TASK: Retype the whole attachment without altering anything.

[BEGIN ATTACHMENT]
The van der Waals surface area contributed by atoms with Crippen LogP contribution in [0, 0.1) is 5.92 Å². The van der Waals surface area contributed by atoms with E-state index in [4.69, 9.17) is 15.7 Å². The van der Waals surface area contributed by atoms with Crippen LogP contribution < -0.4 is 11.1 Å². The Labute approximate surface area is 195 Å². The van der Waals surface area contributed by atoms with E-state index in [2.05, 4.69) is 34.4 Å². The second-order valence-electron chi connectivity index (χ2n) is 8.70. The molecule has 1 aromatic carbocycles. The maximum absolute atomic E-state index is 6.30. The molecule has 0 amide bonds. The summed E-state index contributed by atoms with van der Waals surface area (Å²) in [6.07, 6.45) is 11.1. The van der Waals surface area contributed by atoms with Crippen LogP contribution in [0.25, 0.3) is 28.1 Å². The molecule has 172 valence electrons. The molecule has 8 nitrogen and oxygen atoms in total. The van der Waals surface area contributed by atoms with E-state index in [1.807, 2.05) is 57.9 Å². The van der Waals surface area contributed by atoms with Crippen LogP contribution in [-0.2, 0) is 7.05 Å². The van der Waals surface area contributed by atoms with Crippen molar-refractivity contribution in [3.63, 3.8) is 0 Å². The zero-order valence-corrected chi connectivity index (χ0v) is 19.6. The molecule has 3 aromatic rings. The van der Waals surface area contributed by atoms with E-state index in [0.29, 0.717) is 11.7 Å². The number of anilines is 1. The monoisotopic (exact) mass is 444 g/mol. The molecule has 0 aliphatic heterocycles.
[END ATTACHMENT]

The van der Waals surface area contributed by atoms with Crippen LogP contribution in [0, 0.1) is 5.92 Å². The van der Waals surface area contributed by atoms with E-state index in [4.69, 9.17) is 15.7 Å². The van der Waals surface area contributed by atoms with Crippen LogP contribution < -0.4 is 11.1 Å². The Labute approximate surface area is 195 Å². The van der Waals surface area contributed by atoms with E-state index in [2.05, 4.69) is 34.4 Å². The second-order valence-electron chi connectivity index (χ2n) is 8.70. The molecule has 1 aromatic carbocycles. The maximum absolute atomic E-state index is 6.30. The molecule has 0 amide bonds. The summed E-state index contributed by atoms with van der Waals surface area (Å²) in [6.07, 6.45) is 11.1. The van der Waals surface area contributed by atoms with Crippen LogP contribution in [0.25, 0.3) is 28.1 Å². The molecule has 172 valence electrons. The molecule has 8 nitrogen and oxygen atoms in total. The van der Waals surface area contributed by atoms with E-state index in [1.807, 2.05) is 57.9 Å². The van der Waals surface area contributed by atoms with Crippen LogP contribution in [-0.2, 0) is 7.05 Å². The van der Waals surface area contributed by atoms with Crippen molar-refractivity contribution in [3.63, 3.8) is 0 Å². The zero-order valence-corrected chi connectivity index (χ0v) is 19.6. The molecule has 3 aromatic rings. The van der Waals surface area contributed by atoms with E-state index in [0.29, 0.717) is 11.7 Å². The number of anilines is 1. The monoisotopic (exact) mass is 444 g/mol. The molecule has 0 aliphatic heterocycles.